One of the underlying reasons for such constant relocation is pragmatic: Israel’s interest in the oil reserves in the Naqab desert. The expulsion of Palestinians will empty the land for exploration, a word that is synonymous with colonial theft.
Another reason suggests that the relocations are reminiscent of Israel’s sadistic strategy of persecuting Palestinians wherever they are; that is, to make life unlivable for them so that they can become living dead while making sure that that is accompanied by constant movement. Indeed, Israel is very well invested in nomadizing, as it were, Palestinians.
After all, nomadizing—again this is not to suggest that there is anything inherently negative about nomads—the inhabitants of Umm Al-Hiran in particular is meant to pave the way for the settlers or the allegedly civilized population.
The Israeli Colonial State now wants to establish in its stead another Jewish village, read settler colony, under the name Hiran. University of London Professor Neve Gordon, who visited the Jewish community that is going to replace the Palestinian one, reports that the community consists of “about 30 religious families,” already living in great conditions, making real before our very eyes the reenactment, the substitution of one community for another.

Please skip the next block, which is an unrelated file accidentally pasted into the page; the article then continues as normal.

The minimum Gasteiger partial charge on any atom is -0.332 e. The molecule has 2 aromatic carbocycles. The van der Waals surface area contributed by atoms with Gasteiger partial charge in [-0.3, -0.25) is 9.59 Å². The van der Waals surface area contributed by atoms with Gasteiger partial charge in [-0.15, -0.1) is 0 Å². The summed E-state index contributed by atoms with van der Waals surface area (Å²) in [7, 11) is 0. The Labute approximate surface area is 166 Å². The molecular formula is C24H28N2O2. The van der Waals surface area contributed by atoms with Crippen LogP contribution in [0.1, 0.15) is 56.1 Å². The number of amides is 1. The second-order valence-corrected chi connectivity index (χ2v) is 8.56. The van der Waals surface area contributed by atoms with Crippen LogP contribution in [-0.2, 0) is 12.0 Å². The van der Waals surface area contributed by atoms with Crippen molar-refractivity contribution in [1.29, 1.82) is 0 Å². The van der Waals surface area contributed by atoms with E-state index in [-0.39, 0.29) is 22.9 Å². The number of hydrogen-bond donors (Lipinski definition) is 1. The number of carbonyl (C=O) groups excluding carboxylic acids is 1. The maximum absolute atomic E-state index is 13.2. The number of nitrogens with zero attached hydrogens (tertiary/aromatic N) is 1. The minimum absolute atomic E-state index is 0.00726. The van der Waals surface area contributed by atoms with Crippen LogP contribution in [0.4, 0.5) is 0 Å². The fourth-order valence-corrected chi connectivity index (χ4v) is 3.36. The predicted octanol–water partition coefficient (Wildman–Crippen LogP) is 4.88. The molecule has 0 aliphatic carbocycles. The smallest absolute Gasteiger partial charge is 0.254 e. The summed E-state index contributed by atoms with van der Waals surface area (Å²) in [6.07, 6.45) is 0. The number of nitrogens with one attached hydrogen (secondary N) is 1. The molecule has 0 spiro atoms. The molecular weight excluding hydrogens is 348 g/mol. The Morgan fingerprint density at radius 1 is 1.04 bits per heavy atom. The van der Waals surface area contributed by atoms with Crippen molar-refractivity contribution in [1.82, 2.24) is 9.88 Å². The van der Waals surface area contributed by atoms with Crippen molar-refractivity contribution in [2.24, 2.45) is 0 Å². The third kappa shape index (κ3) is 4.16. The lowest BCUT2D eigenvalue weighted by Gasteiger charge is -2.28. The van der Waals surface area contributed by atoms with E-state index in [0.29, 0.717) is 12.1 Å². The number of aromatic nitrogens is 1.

Greed and power aside, how can one understand Israel’s obdurate behavior?
I think that it is time to turn to psychoanalysis, as Freud, whose stance on Zionism was ambivalent, may ironically provide one with a deeper understanding of Israel’s designs.
In his lengthy essay “Beyond the Pleasure Principle,” Freud writes: “The patient cannot remember the whole of what is repressed in him, and what he cannot remember may be precisely the essential part of it. Thus he acquires no sense of conviction of the correctness of the construction that has been communicated to him. He is obliged to repeat the repressed material as a contemporary experience instead of, as the physician would prefer to see, remembering it as something belonging to the past.”